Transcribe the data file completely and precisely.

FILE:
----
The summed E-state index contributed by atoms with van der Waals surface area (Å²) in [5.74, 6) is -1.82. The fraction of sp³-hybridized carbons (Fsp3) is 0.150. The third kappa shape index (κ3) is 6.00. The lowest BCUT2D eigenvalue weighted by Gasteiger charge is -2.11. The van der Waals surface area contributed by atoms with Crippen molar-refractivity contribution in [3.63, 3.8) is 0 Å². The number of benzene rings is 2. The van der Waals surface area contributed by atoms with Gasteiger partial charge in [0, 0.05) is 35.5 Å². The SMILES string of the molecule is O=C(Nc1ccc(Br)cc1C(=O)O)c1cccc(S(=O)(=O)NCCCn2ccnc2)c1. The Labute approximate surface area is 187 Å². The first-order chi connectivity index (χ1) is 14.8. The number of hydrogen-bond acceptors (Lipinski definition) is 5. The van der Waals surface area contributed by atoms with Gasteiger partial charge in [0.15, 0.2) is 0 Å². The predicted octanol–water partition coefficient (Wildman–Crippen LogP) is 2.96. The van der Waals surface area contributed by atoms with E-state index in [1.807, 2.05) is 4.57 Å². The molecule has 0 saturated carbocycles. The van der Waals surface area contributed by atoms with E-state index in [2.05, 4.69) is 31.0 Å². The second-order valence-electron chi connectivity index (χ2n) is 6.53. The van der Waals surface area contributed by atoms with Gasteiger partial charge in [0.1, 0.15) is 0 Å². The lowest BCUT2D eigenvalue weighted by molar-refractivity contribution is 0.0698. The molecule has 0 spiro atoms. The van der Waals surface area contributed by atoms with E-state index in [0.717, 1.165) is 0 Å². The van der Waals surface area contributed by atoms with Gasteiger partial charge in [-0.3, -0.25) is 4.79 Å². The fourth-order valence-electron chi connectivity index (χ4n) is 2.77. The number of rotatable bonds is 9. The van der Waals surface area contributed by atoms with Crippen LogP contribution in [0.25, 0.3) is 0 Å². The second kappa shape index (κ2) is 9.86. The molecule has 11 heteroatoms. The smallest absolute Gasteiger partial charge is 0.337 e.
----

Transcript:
The summed E-state index contributed by atoms with van der Waals surface area (Å²) in [5.74, 6) is -1.82. The fraction of sp³-hybridized carbons (Fsp3) is 0.150. The third kappa shape index (κ3) is 6.00. The lowest BCUT2D eigenvalue weighted by Gasteiger charge is -2.11. The van der Waals surface area contributed by atoms with Crippen molar-refractivity contribution in [3.63, 3.8) is 0 Å². The number of benzene rings is 2. The van der Waals surface area contributed by atoms with Gasteiger partial charge in [0, 0.05) is 35.5 Å². The SMILES string of the molecule is O=C(Nc1ccc(Br)cc1C(=O)O)c1cccc(S(=O)(=O)NCCCn2ccnc2)c1. The Labute approximate surface area is 187 Å². The first-order chi connectivity index (χ1) is 14.8. The number of hydrogen-bond acceptors (Lipinski definition) is 5. The van der Waals surface area contributed by atoms with Gasteiger partial charge in [0.15, 0.2) is 0 Å². The predicted octanol–water partition coefficient (Wildman–Crippen LogP) is 2.96. The van der Waals surface area contributed by atoms with E-state index in [1.807, 2.05) is 4.57 Å². The molecule has 0 saturated carbocycles. The van der Waals surface area contributed by atoms with E-state index in [2.05, 4.69) is 31.0 Å². The second-order valence-electron chi connectivity index (χ2n) is 6.53. The van der Waals surface area contributed by atoms with Gasteiger partial charge in [0.1, 0.15) is 0 Å². The lowest BCUT2D eigenvalue weighted by molar-refractivity contribution is 0.0698. The molecule has 0 spiro atoms. The van der Waals surface area contributed by atoms with E-state index in [0.717, 1.165) is 0 Å². The van der Waals surface area contributed by atoms with Gasteiger partial charge in [-0.3, -0.25) is 4.79 Å². The fourth-order valence-electron chi connectivity index (χ4n) is 2.77. The number of rotatable bonds is 9. The van der Waals surface area contributed by atoms with Crippen LogP contribution in [0.25, 0.3) is 0 Å². The second kappa shape index (κ2) is 9.86. The molecule has 11 heteroatoms. The smallest absolute Gasteiger partial charge is 0.337 e.